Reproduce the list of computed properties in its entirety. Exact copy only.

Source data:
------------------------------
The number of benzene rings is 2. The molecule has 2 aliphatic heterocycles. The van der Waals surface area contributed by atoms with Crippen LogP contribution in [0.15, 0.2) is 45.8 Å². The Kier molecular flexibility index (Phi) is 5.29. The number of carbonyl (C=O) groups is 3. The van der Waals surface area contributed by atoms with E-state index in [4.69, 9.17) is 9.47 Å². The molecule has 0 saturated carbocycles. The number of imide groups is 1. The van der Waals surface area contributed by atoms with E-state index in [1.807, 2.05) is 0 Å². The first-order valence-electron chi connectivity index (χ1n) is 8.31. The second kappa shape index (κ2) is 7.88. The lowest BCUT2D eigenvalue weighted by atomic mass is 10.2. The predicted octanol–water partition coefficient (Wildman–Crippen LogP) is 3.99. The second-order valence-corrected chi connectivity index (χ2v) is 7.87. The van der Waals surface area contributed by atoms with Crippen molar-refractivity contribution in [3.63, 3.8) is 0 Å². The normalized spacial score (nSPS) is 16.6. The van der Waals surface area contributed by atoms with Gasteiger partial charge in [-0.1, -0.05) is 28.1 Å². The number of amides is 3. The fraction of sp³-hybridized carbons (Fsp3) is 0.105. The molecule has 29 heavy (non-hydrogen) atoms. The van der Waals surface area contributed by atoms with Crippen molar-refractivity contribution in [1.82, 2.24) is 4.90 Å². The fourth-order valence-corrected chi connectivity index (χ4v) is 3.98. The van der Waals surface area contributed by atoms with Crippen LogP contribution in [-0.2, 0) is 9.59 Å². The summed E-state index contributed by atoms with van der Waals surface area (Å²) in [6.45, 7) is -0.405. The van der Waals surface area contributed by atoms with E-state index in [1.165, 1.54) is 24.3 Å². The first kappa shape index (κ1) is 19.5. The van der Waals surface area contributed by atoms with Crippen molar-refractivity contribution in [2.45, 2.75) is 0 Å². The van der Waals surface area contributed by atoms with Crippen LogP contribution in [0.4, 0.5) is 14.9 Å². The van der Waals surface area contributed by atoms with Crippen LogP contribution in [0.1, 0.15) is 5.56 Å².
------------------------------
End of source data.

The number of benzene rings is 2. The molecule has 2 aliphatic heterocycles. The van der Waals surface area contributed by atoms with Crippen LogP contribution in [0.15, 0.2) is 45.8 Å². The Kier molecular flexibility index (Phi) is 5.29. The number of carbonyl (C=O) groups is 3. The van der Waals surface area contributed by atoms with E-state index in [4.69, 9.17) is 9.47 Å². The molecule has 0 saturated carbocycles. The number of imide groups is 1. The van der Waals surface area contributed by atoms with E-state index in [1.807, 2.05) is 0 Å². The first-order valence-electron chi connectivity index (χ1n) is 8.31. The second kappa shape index (κ2) is 7.88. The lowest BCUT2D eigenvalue weighted by atomic mass is 10.2. The predicted octanol–water partition coefficient (Wildman–Crippen LogP) is 3.99. The second-order valence-corrected chi connectivity index (χ2v) is 7.87. The van der Waals surface area contributed by atoms with Crippen molar-refractivity contribution in [3.63, 3.8) is 0 Å². The normalized spacial score (nSPS) is 16.6. The van der Waals surface area contributed by atoms with Gasteiger partial charge in [-0.1, -0.05) is 28.1 Å². The number of amides is 3. The fraction of sp³-hybridized carbons (Fsp3) is 0.105. The molecule has 29 heavy (non-hydrogen) atoms. The van der Waals surface area contributed by atoms with Crippen molar-refractivity contribution in [1.82, 2.24) is 4.90 Å². The fourth-order valence-corrected chi connectivity index (χ4v) is 3.98. The van der Waals surface area contributed by atoms with Crippen LogP contribution in [-0.2, 0) is 9.59 Å². The summed E-state index contributed by atoms with van der Waals surface area (Å²) in [6.45, 7) is -0.405. The van der Waals surface area contributed by atoms with E-state index in [1.165, 1.54) is 24.3 Å². The first kappa shape index (κ1) is 19.5. The van der Waals surface area contributed by atoms with Crippen molar-refractivity contribution in [2.45, 2.75) is 0 Å². The van der Waals surface area contributed by atoms with Crippen LogP contribution in [0.4, 0.5) is 14.9 Å². The van der Waals surface area contributed by atoms with Crippen LogP contribution in [0.1, 0.15) is 5.56 Å².